Skip to main content

L. S. Burton: This Land – review

I promised ages ago to regularly review books on my blog, but I’ve been somewhat remiss of that. I’ll remedy that this week with a review of This Land: That Ribbon of Highway. It’s the new book by my editor Lee Burton, the first book in his sci-fi series of four books.


I reviewed Lee’s book Ella on this blog earlier. It’s a short story of a young girl growing up and losing her childhood imagination; a wistful, beautiful book. Lee’s strengths are his ability to create believable, real characters and his beautiful language, both of which make This Land special too.

This Land is listed as science fiction, but perhaps more correct definition would be speculative fiction. The concept is intriguing; a planet that is terraformed with humans on it, unable to fight back. How will they react, what will they do to survive?

I gave This Land five stars on Amazon and Goodreads. It is a great book, and I warmly recommed it to everyone. Take a look.

***

What if your planet were being terraformed by an outside entity, and there was nothing you could do?  

On the surface, This Land is a simple story. A remote fishing community is faced with an alien threat so deadly that the inhabitants have no other option than to shelter inside the thick walls of an ancient monastery with no contact with the outside world. 

The story begins with the characters already in the middle of action, reacting to the destruction of their village. No backstory is given, no introductions are made. The reader is only gradually given more information about the community and, indeed, the whole world. We don’t know anything more than the characters do. The tagline is the only clue a reader has for what is happening, but the origin and purpose of the annihilation of humans remain a mystery. 

This Land is a sci-fi novel, but that isn’t immediately obvious, nor is it terribly important. The community is very earth-like and only little details like multiple moons, strange religion, and fauna that don’t exist on earth give a reader to understand the novel is set on another planet. Why the place is so earth-like – more specifically like earth in about 1930s – isn’t explained. Perhaps that mystery will be solved in later books. The strange star in the sky and monsters bent on annihilating humans remain, therefore, the main sci-fi elements.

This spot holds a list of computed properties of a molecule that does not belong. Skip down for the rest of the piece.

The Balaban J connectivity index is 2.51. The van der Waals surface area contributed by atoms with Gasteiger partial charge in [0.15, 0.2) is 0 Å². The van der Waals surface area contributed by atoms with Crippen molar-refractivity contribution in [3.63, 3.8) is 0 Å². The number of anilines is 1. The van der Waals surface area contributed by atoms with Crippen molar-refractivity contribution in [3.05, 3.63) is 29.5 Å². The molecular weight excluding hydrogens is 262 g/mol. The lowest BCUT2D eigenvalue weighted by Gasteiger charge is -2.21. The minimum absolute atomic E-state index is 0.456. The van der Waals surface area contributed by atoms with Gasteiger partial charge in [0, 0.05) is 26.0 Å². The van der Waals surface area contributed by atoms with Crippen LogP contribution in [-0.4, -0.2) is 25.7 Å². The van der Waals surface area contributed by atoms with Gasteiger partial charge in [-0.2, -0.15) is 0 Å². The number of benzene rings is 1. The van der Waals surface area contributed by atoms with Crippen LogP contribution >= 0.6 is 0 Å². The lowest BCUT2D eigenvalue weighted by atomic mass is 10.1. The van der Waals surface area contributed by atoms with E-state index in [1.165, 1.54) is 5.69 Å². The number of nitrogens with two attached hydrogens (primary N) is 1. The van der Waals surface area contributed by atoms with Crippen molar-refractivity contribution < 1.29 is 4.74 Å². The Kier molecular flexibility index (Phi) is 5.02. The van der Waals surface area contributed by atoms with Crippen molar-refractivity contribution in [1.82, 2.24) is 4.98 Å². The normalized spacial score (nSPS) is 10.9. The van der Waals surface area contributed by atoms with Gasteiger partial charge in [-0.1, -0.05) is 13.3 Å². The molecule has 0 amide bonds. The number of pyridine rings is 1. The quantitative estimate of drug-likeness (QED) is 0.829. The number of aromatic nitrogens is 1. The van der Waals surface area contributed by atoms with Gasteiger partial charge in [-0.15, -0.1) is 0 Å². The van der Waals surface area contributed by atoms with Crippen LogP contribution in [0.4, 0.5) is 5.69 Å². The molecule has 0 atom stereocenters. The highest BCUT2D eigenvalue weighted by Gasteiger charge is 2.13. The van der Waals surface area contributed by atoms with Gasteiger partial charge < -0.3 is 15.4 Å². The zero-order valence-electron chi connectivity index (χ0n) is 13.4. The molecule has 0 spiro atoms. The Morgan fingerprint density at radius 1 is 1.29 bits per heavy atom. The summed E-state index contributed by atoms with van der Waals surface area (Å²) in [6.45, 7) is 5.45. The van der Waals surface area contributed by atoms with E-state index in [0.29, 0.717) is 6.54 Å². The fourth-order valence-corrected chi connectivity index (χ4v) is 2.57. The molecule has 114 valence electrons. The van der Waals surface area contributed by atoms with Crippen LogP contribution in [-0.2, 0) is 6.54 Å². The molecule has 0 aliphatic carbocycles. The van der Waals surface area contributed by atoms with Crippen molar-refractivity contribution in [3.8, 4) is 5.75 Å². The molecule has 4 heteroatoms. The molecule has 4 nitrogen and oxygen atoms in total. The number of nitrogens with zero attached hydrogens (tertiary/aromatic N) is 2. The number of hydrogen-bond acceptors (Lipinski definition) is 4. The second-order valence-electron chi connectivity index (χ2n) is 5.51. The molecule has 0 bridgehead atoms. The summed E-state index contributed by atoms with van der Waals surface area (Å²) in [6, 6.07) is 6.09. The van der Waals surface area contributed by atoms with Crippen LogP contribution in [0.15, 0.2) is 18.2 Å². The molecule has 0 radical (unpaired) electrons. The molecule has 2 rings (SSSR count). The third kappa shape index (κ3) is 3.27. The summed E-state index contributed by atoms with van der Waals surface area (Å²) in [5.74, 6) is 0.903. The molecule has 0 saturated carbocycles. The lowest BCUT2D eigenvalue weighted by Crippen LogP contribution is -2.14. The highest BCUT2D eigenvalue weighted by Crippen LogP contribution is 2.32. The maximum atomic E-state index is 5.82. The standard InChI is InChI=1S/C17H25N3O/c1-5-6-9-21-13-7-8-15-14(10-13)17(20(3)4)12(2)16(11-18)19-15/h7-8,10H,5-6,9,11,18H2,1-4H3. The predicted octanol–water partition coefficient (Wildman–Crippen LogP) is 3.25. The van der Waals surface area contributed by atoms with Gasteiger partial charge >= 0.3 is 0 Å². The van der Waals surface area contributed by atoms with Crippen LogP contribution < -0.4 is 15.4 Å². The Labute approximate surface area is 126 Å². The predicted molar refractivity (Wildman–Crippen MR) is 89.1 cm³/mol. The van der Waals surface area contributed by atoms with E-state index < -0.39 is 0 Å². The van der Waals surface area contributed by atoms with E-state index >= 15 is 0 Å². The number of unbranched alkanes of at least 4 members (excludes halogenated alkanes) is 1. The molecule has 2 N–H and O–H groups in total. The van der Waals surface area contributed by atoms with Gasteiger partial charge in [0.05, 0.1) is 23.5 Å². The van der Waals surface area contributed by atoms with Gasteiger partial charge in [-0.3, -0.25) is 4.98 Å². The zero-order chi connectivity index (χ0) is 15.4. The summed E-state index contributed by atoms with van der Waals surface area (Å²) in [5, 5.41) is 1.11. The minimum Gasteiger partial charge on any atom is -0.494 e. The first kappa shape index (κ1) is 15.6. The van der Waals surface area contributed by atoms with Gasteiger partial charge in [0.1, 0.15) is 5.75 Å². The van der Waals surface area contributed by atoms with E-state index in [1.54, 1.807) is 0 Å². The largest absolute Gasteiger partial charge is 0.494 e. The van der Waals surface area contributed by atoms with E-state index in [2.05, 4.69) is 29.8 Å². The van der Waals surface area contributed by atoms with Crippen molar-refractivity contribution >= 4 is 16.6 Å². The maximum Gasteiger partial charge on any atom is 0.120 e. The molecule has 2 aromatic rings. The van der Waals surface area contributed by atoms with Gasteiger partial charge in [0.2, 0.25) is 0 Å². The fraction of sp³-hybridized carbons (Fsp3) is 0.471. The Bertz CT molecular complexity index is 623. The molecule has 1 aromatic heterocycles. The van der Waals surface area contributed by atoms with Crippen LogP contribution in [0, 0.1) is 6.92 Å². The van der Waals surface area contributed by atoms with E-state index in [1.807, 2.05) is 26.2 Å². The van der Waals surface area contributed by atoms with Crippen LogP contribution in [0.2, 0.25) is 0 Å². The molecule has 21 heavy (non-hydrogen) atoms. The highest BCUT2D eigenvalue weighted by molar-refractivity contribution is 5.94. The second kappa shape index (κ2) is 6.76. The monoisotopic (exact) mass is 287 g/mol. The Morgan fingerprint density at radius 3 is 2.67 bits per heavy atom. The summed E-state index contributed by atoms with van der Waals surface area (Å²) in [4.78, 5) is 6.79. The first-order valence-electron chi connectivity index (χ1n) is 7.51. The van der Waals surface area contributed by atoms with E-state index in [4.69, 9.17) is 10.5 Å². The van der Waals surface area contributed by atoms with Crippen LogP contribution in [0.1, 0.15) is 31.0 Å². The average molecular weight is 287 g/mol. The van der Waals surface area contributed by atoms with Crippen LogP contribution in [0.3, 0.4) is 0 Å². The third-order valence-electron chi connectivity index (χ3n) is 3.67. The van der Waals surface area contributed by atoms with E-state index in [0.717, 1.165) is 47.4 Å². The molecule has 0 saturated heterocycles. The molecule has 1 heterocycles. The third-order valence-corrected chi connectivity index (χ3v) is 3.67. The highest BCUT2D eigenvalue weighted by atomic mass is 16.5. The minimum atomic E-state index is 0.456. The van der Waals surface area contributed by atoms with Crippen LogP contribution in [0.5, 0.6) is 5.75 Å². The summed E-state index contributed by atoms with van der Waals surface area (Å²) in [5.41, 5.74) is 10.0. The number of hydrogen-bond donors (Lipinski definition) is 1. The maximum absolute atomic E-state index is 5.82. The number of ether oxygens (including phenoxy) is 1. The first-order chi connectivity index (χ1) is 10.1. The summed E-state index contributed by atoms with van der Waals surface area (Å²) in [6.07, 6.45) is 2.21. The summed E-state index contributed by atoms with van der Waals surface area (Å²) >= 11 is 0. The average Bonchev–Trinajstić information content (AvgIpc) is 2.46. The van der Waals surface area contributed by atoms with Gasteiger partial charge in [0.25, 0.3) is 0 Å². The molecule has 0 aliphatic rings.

This Land is, first and foremost, a study in human character. Burton has enviable ability to create flesh and blood characters with a seeming ease. He brings together a bunch of very ordinary, simple people that are bound by a common threat, and proceeds to show how they’ll react in such a situation. His characters aren’t heroes or villains, just humans with their weaknesses and a very few strengths. No one leader rises among them, nor do they automatically turn into a coherent group working towards a common goal. To the end of the first book, they remain scared and confused, reacting only when they absolutely must.

The main character, Stephen, through whose eyes most of the story is told, is an especially wonderful character. He is a cowardly, indecisive, and selfish man who is difficult to like at first – mostly, I presume, because he reacts exactly like most of us would when faced with such an overwhelming situation. As the story evolves, he finds some backbone and becomes, if not likeable, at least vindicated in the eyes of the reader. It’s rare to find such a human character in a genre novel. 

This Land is, in the end, a small novel. Nothing much happens in it. People are afraid, they react stupidly, and they die. If there is one thing to criticise, it is that some of them die too fast before a reader has grown attached to them enough to mourn for them. The story is very universal, however, and larger than it seems.